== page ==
“I just heard Mr. Lydon?s experience in Cuba – and I have to say it reflected my own experiences visiting Cuba in 2001 – twice actually, once in June and once in September (shortly after 9/11). I?m not going to deny there?s a certain level of fear and police state in the air, but Havana had a great vibe w/ music and people and drink. Especially visiting after 9/11 there was something wonderful about the alternative Cuba and Castro provided of a romantic, rebellious, joy)ous culture in opposition to some of the most ridiculous U.S. policies (e.g., the embargo). Indeed, many of the socialist slogans plastered everywhere had a quaint quality to them, like the cars. And the health did seem impressive in several ways, for a ?third world? country everyone had really good teeth.”

Certainly, Cuba has its problems economically and politically, and one could argue that the socialist government has outlived its usefulness. But I would like to take a moment to continue to defend the record of Cuba, it's people and their longtime leader. They took the initiative to kick out a corrupt system that happened to include powerful American interests, and have maintained a strong and vibrant culture. And you can't argue with those teeth.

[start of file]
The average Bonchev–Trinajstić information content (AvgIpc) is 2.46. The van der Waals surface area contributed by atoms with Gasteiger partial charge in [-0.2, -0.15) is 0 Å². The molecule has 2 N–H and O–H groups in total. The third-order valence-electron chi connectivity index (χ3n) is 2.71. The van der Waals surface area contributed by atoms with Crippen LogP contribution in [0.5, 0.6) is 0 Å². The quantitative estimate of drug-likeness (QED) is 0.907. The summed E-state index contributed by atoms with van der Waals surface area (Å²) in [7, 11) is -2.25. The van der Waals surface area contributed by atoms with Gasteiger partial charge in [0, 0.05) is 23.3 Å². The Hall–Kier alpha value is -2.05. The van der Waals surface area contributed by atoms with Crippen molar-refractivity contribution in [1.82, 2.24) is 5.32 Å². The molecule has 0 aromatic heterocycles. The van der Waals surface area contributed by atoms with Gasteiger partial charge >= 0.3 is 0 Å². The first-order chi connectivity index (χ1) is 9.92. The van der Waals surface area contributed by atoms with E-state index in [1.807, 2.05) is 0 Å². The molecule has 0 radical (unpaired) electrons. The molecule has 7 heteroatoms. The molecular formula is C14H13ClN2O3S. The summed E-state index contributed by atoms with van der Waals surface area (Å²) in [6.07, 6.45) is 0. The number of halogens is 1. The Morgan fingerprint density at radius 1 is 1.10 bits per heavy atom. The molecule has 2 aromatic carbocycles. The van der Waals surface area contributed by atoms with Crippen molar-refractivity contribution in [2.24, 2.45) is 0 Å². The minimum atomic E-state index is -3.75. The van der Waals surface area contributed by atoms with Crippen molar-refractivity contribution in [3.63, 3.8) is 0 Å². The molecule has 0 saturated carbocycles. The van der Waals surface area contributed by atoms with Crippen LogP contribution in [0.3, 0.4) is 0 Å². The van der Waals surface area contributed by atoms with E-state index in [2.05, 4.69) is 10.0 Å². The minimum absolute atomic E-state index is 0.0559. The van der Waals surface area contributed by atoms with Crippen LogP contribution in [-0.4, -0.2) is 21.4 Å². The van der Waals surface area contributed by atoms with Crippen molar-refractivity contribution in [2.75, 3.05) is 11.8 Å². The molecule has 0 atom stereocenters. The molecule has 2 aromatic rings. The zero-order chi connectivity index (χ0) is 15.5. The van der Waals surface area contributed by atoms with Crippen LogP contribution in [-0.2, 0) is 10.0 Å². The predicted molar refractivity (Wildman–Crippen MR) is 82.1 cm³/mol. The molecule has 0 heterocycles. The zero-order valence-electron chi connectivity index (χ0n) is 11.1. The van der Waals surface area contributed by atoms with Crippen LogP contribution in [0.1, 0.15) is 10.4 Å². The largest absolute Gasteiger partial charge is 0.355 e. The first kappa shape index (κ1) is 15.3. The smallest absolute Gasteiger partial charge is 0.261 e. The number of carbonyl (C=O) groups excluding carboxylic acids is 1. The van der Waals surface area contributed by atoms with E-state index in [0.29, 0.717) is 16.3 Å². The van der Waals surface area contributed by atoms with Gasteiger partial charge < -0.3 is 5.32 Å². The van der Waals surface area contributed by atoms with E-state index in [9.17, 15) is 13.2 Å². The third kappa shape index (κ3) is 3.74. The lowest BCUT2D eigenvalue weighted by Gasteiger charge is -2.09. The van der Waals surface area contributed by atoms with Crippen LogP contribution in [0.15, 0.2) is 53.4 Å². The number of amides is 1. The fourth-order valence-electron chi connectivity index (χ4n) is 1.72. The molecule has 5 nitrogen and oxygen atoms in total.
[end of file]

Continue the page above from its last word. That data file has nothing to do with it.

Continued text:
They do not deserve to be the victims of one our harsher long-standing policies, the Cuban embargo, especially as it seems its only real supporters are the exiles in Florida and a few Cold War fossils. Indeed, the U.S. and Cuba could be natural allies in culture and trade at this time – and instead we're pushing them ever closer to the real bad guys in the radical Islamic world and elsewhere for no other reason than a shared hostility towards U.S. policies. Especially visiting in the days after 9/11, the contrast between Cuba and the Taliban could not have been stronger. I wish we hadn't lost that opportunity – maybe with all the current attention, we have another chance to get it right and lift the embargo.